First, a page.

SBJ/September 30 - October 6, 2002/Careerspeople
Sports manufacturing and marketing career was forged in tool business
Published September 30, 2002
Scott Hennessy plays tennis. He's an enthusiastic runner. But he wasn't a golfer. In fact, he was kidded by his colleagues for avoiding the game during off-site meetings. So, how did he get hired as the president of the world's No. 1 manufacturer of golf shafts?
Nearly seven years into the job, Hennessy says it happened because he kept his eye on learning to "tee up" fundamentals of product development, brand marketing and distribution across many product categories. The golf opportunity came along following 14 years of sales experience at the Black & Decker Corp., where Hennessy had worked since graduating from the University of Delaware in 1980.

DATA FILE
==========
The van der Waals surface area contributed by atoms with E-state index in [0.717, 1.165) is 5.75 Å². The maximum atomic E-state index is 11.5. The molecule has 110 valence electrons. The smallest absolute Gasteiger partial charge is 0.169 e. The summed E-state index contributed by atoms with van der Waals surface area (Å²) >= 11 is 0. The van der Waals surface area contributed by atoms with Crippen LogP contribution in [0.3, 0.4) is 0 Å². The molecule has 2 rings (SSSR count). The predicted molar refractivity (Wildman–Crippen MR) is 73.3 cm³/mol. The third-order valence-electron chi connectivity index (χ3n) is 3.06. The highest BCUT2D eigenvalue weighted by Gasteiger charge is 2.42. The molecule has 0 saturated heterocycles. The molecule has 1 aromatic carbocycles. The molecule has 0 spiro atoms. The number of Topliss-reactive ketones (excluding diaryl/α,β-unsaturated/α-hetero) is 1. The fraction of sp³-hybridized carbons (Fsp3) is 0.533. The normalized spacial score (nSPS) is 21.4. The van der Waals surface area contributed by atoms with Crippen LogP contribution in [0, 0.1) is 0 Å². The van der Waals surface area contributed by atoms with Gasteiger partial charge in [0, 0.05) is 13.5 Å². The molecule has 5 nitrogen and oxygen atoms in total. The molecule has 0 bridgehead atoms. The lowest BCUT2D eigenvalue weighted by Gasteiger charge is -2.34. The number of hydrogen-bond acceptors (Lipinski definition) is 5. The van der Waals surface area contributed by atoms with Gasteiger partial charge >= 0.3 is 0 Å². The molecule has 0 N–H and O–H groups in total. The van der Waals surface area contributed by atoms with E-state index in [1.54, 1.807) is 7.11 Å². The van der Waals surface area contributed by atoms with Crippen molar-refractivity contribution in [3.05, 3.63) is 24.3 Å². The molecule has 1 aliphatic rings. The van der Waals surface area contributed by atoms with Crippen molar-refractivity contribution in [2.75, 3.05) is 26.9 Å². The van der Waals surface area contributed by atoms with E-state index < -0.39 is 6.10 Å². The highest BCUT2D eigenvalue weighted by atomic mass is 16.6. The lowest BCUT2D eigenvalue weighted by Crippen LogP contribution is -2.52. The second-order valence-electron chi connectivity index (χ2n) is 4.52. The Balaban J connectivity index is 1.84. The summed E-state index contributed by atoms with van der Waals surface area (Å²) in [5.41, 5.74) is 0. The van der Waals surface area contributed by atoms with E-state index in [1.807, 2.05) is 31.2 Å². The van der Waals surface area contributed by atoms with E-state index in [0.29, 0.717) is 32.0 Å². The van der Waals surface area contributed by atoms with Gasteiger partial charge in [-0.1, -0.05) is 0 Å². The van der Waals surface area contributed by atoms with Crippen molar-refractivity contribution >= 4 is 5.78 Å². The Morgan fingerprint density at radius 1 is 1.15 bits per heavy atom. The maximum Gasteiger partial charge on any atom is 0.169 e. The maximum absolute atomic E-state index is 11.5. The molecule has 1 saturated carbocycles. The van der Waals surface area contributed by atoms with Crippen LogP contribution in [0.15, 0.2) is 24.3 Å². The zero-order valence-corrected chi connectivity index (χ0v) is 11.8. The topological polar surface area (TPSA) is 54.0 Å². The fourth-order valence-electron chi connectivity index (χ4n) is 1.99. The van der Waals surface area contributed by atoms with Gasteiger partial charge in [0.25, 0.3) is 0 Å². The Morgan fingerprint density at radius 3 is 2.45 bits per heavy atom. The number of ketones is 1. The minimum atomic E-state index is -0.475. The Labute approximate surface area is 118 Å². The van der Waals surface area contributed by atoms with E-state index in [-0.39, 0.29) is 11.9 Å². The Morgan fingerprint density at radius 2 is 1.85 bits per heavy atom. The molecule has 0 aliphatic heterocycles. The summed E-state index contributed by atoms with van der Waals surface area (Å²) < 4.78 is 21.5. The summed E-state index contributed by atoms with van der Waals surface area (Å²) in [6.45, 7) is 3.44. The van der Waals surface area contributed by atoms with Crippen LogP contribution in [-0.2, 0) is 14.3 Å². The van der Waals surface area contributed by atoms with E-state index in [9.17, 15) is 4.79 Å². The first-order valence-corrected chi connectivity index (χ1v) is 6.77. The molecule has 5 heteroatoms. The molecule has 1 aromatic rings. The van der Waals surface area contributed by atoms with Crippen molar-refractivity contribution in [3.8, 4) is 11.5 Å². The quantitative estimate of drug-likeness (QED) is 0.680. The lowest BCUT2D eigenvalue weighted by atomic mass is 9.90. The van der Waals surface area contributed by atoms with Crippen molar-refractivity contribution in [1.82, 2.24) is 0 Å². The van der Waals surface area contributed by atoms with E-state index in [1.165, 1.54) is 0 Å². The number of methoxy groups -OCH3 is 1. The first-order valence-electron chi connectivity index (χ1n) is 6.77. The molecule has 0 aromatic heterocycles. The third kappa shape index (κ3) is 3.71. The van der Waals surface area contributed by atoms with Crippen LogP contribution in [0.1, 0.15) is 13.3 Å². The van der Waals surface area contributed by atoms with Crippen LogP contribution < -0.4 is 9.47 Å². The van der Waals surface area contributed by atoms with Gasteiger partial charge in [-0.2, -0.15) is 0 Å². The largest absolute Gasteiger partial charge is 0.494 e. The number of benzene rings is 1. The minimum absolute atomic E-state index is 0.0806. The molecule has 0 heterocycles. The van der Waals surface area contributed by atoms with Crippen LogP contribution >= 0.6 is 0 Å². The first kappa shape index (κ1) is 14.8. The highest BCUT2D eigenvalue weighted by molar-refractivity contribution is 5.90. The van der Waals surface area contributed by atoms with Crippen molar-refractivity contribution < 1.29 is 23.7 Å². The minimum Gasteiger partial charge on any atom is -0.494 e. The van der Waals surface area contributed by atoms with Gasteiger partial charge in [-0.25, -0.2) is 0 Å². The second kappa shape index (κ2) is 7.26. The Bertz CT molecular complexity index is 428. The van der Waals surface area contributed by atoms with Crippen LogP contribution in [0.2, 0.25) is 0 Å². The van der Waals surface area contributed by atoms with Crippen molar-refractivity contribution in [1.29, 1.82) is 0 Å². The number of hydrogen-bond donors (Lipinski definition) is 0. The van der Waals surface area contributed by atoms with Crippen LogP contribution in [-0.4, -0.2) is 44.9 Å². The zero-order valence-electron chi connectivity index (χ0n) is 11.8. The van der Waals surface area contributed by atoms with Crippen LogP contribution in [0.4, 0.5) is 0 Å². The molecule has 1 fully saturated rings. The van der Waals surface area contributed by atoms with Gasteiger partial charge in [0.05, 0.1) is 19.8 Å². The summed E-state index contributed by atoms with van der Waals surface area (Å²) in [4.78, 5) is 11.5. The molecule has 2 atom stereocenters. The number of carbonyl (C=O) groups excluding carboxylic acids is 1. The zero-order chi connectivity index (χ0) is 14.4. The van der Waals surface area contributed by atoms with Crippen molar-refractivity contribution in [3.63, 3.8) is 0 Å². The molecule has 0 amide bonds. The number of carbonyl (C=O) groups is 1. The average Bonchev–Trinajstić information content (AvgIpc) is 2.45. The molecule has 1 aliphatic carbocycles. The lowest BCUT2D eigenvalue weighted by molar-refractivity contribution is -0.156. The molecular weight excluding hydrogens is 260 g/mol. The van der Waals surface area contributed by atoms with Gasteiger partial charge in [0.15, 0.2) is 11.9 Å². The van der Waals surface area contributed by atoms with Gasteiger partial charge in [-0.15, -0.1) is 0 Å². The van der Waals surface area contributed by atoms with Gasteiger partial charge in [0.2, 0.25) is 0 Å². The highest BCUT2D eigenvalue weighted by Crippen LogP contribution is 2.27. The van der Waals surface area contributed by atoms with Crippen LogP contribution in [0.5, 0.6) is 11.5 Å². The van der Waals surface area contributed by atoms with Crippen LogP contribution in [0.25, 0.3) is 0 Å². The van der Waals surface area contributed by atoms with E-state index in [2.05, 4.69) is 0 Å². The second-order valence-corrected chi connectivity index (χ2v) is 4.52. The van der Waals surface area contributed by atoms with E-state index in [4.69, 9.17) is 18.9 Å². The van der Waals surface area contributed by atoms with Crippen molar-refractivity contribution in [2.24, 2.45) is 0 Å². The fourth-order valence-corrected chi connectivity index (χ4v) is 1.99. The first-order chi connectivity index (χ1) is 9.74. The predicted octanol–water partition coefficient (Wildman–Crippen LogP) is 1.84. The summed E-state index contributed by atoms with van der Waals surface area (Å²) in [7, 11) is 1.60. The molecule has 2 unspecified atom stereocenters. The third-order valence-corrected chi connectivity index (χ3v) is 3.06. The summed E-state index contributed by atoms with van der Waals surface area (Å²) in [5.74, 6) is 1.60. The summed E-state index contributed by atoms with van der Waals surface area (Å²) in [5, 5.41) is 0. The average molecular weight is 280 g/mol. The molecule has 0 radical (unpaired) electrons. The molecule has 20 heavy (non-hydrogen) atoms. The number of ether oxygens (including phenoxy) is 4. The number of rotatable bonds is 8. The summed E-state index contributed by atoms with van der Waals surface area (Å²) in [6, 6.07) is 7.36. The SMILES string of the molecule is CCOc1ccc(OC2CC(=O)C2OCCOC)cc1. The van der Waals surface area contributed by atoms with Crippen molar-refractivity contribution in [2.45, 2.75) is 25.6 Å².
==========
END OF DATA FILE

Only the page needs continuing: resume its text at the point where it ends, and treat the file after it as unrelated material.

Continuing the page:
Today, the company he runs, True Temper Sports, is no longer a subsidiary of Black & Decker. It was spun off in 1998. But Hennessy, 43, credits Black & Decker's culture of mentoring young executives and "zigzagging" them through the company's various divisions with giving him the credentials to become a senior executive.
Since taking over True Temper's sports business, Hennessy has guided steady growth from a $65 million operation to one that accounted for $110 million in revenue last year.
Not only was Hennessy never a golfer, he wasn't exactly a sports guy in his professional life, either. By the early 1990s, he carried the lengthy title of vice president of sales and marketing for worldwide accessories and fastening products. His was a world of hot glue guns, electric saw blades and the Power Shot, an award-winning electric stapler. It also was a profitable part of Black & Decker's world, generating about $300 million in sales.
It was Hennessy's performance at this stage of his career that made him a candidate and, eventually, the choice for a division presidency. He was appointed vice president of worldwide sales and marketing with True Temper in 1994, reporting to CEO Nolan Archibald, and promoted to president and general manager in January 1996.